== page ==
As the middle-class daughter of a refugee mother and a Depression-era father, I was part of a transitional generation of consumers. My parents could afford much more than they were willing to buy; most things that broke could be and were repaired. By the time my own children were born, America was flooded with cheap and cheaply made goods. So while my parents continued working at the sturdy antique desks they inherited from my grandparents and sleeping beneath a hand-crocheted bedspread, my children and their friends became the first and last owners of a seemingly endless supply of plastic toys and particleboard furniture.
These days, nearly everything is produced in China and made to be discarded. According to a 2008 report by the Economic Policy Institute, the United States imported $323 billion in Chinese goods in 2007, including $26.3 billion in apparel and accessories, $108.5 billion in computers and electronic products, and $15.3 billion in furniture and fixtures.
The manufacture, distribution, and disposal of an ever-growing mountain of short-lived consumer goods have taken an enormous environmental toll. We can’t, however, only blame the quantity and quality of Chinese goods for the consequences of this transoceanic factory-to-waste stream. For that we can blame the two horsemen of the modern consumer apocalypse: functional obsolescence and fashion obsolescence.
Functional, or planned, obsolescence is the intentional decision by designers and manufacturers to ensure that things don’t last, so that consumers must buy new ones. Fashion obsolescence is the related decision to offer new features and aesthetic changes to entice consumers to discard their old items in favor of updated and supposedly better ones.
Ironically, product obsolescence was once seen as the remedy for what ailed our country. Lizabeth Cohen, chair of the history department at Harvard University and author of A Consumers’ Republic: The Politics of Mass Consumption in Postwar America, traces the origins of mass consumption to the period immediately before and after World War II, when a demand-driven economy was seen as the key to our nation’s recovery and prosperity.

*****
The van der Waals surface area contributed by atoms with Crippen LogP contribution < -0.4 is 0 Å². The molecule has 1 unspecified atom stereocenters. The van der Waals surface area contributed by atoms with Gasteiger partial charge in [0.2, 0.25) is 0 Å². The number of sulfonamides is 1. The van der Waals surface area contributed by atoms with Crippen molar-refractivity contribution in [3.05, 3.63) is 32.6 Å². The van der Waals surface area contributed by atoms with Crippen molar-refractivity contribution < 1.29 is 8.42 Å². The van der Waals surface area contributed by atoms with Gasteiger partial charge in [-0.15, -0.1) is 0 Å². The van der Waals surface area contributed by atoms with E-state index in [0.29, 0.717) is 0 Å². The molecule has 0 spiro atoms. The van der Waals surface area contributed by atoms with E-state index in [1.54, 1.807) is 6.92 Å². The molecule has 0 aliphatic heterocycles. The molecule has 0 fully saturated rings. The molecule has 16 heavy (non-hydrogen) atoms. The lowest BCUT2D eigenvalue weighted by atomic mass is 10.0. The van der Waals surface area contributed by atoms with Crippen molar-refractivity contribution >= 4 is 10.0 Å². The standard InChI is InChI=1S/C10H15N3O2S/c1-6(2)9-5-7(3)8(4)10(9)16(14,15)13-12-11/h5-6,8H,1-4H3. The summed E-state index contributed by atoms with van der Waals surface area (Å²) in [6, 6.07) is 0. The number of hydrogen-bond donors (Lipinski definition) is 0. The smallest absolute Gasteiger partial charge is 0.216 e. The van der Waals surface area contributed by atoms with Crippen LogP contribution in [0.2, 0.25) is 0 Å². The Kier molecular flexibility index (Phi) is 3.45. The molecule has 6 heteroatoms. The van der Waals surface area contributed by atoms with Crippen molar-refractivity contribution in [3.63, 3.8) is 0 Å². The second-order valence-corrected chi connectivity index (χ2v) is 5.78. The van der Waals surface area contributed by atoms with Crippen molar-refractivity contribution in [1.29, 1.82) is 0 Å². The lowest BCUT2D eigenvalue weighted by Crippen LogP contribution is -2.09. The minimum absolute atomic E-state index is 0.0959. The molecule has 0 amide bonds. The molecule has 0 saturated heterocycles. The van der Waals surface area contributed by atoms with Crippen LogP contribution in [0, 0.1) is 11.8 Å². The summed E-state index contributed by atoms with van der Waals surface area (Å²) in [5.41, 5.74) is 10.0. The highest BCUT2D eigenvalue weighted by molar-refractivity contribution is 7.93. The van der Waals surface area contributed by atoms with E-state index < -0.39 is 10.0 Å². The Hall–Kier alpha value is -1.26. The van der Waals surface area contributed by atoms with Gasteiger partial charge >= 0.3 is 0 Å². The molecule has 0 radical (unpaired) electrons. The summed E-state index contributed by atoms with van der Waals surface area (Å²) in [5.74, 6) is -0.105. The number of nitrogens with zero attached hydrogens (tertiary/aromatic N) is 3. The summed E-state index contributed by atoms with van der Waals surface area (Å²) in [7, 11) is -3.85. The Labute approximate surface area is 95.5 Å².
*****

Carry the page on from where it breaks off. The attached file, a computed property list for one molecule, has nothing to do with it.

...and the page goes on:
“Our enormously productive economy . . . demands that we make consumption our way of life, that we convert the buying and use of goods into rituals, that we seek our spiritual satisfaction, our ego satisfaction, in consumption,” retailing analyst Victor Lebow said in 1955. “We need things consumed, burned up, worn out, replaced and discarded at an ever increasing pace.”
Today, consumer spending constitutes 70 percent of the U.S. economy. Ultimately, environmental and economic sustainability won’t be possible until that changes. We can’t just keep churning out, buying, and disposing of stuff—we need to start making stuff that lasts.
Saul Griffith, a 2007 MacArthur Fellow and serial inventor, refers to this as “heirloom design.” The best way to lower the quantity of energy required to manufacture and distribute consumer goods, he argues, is to make those products not only durable, but also repairable and upgradable.
Griffith shares this radically obvious idea with Tim Cooper, head of the Centre for Sustainable Consumption at Sheffield Hallam University in Sheffield, England, and editor of the forthcoming book Longer Lasting Solutions. Cooper calls for “slow consumption,” the consumer purchasing equivalent of the Slow Food movement (which seeks to build consumer awareness and appreciation of food and its connection to community and the environment).